Fuchs and Bissell win Gairdners; Pagliarini moves to Missouri; remembering McEwen and Lingrel
Fuchs and Bissell win 2020 Gairdner awards
Elaine Fuchs and Mina Bissell are among the five scientists to receive a 2020 Canada Gairdner International Award.
The award honors Fuchs, a pioneering cell biologist, for revealing the mechanism by which skin cells make and repair tissues. Much of what we know about human skin’s capacity to heal and regenerate — and, in cases of mutation, to succumb to diseases like epidermolysis bullosa — has been made possible by Fuchs’ work, from her first lab at the University of Chicago to her current position as the Rebecca C. Lancefield investigator at the Rockefeller University.
The award honors Bissell, a distinguished senior scientist at the Department of Energy’s Lawrence Berkeley National Laboratory, for her paradigm-shifting work in modeling the two-way interactions between normal and malignant cells in tumor microenvironments. This behavior, called “dynamic reciprocity,” revealed that tumor cells behave differently in lab environments than in patients, led to 3D understanding of tumor behavior and has had significant impacts on cancer therapies.
The Gairdner Foundation was established by Canadian businessman and philanthropist James A. Gairdner in 1957 with the goal of recognizing and rewarding international excellence in fundamental research that impacts human health. The foundation has bestowed 395 awards on laureates from 35 countries, 92 of whom have gone on to receive Nobel prizes. This year’s International award winners also include Roel Nusse, Rolf Kemler and Masatoshi Takeichi.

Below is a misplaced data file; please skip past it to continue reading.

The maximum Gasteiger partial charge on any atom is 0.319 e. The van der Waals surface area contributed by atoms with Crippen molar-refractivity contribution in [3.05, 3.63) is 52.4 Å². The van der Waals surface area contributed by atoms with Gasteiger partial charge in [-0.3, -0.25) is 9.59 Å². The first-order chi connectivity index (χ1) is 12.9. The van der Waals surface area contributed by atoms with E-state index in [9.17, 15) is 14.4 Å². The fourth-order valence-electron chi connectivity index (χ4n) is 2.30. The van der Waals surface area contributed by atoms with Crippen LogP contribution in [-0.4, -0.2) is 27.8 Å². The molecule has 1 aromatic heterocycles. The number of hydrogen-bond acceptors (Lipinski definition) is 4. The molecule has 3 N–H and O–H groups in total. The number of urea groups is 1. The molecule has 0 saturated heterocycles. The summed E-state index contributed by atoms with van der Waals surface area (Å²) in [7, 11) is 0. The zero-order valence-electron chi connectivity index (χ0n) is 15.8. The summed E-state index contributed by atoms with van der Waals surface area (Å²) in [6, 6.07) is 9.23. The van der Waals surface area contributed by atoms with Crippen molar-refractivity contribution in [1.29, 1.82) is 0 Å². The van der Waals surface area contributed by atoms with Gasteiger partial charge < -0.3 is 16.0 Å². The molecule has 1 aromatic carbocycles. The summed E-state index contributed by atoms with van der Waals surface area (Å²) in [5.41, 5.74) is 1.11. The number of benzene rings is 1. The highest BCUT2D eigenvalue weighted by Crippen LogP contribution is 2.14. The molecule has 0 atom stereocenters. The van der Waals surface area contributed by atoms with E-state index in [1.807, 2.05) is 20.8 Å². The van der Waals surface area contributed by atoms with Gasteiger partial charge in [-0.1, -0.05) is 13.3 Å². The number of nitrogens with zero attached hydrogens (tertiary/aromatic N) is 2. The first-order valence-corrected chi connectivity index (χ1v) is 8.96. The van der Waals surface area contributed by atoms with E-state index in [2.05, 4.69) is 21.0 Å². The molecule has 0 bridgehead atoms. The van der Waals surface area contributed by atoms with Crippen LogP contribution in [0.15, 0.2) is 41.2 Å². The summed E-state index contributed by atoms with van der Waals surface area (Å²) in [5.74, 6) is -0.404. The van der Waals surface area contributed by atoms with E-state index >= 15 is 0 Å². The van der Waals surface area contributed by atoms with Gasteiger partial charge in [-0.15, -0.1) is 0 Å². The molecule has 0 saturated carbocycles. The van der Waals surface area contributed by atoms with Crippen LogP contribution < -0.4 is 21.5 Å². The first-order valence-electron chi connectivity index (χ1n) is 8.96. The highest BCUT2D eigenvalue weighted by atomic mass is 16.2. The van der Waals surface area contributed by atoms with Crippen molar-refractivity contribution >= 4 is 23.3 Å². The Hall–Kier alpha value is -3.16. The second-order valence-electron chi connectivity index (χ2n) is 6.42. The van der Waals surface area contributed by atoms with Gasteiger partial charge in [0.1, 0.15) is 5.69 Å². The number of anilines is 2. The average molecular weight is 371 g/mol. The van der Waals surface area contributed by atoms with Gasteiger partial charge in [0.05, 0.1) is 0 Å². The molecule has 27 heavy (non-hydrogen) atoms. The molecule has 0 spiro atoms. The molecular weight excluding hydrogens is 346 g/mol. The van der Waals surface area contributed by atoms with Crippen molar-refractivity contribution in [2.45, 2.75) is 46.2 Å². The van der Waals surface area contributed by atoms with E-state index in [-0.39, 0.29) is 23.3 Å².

Pagliarini to move from Madison to Missouri
Dave Pagliarini, an associate professor of biochemistry at the University of Wisconsin–Madison best known for his work on defining and functionalizing mitochondrial proteins, has been named a BJC investigator and will join the faculty at Washington University in St Louis in May.
Pagliarini received the Earl and Thressa Stadman award from the American Society for Biochemistry and Molecular Biology this year and has previously landed young investigator awards from the Protein Society and a Presidential Early Career for Scientists and Engineers for his metabolism research. In one line of inquiry, his lab uses novel systematic screening to glean functional insights into orphan mitochondrial proteins. Other lines of inquiry concern the synthesis of coenzyme Q and the role of phosphatases in regulating mitochondrial activities.
Since 2015, in addition to running his lab, Pagliarini has also directed the metabolism branch of the independent Morgridge Institute for Research, a nonprofit institute affiliated with UW-Madison and located on its campus.
BJC Investigators are funded by the St. Louis-based hospital and physician organization BJC (originally Barnes–Jewish/Christian) HealthCare. They are selected by a search committee of 42 professors at Washington University School of Medicine. Pagliarini is the fifth of 10 professors the program is projected to recruit.
In memoriam: Jerry Lingrel
Jerry Lingrel, a longtime associate editor of the Journal of Biological Chemistry and a University of Cincinnati College of Medicine faculty member for almost 60 years, died Feb. 22. He was 84.
In a 2007 autobiographical paper, Lingrel wrote that as a child he “spent a lot of time watching things grow and being fascinated by the complexity of the structure of different flowers, trying to understand how engines worked … I had a real curiosity about science, but had no idea what real experimental science involved.” Encouraged by an enthusiastic biology teacher, he went to Otterbein College where he majored in biology and chemistry, then earned a Ph.D. in biochemistry from The Ohio State University followed by a postdoc at the California Institute of Technology.